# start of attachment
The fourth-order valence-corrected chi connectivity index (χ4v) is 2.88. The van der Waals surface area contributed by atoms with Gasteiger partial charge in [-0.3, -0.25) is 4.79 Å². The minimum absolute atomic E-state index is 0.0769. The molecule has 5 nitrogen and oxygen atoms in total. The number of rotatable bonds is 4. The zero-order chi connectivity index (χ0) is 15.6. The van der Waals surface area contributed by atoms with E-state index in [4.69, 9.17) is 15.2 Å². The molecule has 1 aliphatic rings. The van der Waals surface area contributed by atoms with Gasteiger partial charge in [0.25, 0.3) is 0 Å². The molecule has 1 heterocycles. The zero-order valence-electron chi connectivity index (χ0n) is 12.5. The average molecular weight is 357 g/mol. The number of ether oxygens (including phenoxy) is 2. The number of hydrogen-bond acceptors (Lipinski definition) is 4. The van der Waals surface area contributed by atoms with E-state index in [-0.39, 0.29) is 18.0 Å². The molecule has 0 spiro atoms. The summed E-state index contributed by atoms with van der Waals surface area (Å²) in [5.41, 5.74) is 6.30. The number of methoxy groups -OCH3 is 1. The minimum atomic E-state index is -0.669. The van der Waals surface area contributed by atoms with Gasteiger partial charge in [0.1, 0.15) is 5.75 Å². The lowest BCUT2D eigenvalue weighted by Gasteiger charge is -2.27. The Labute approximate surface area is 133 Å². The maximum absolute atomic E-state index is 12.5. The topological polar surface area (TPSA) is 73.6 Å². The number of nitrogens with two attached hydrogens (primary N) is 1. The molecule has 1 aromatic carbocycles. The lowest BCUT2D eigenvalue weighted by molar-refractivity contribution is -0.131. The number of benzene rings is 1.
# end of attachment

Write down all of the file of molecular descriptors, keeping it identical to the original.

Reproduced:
The fourth-order valence-corrected chi connectivity index (χ4v) is 2.88. The van der Waals surface area contributed by atoms with Gasteiger partial charge in [-0.3, -0.25) is 4.79 Å². The minimum absolute atomic E-state index is 0.0769. The molecule has 5 nitrogen and oxygen atoms in total. The number of rotatable bonds is 4. The zero-order chi connectivity index (χ0) is 15.6. The van der Waals surface area contributed by atoms with E-state index in [4.69, 9.17) is 15.2 Å². The molecule has 1 aliphatic rings. The van der Waals surface area contributed by atoms with Gasteiger partial charge in [0.25, 0.3) is 0 Å². The molecule has 1 heterocycles. The zero-order valence-electron chi connectivity index (χ0n) is 12.5. The average molecular weight is 357 g/mol. The number of ether oxygens (including phenoxy) is 2. The number of hydrogen-bond acceptors (Lipinski definition) is 4. The van der Waals surface area contributed by atoms with E-state index in [-0.39, 0.29) is 18.0 Å². The molecule has 0 spiro atoms. The summed E-state index contributed by atoms with van der Waals surface area (Å²) in [5.41, 5.74) is 6.30. The number of methoxy groups -OCH3 is 1. The minimum atomic E-state index is -0.669. The van der Waals surface area contributed by atoms with Gasteiger partial charge in [0.1, 0.15) is 5.75 Å². The lowest BCUT2D eigenvalue weighted by Gasteiger charge is -2.27. The Labute approximate surface area is 133 Å². The maximum absolute atomic E-state index is 12.5. The topological polar surface area (TPSA) is 73.6 Å². The number of nitrogens with two attached hydrogens (primary N) is 1. The molecule has 1 aromatic carbocycles. The lowest BCUT2D eigenvalue weighted by molar-refractivity contribution is -0.131. The number of benzene rings is 1.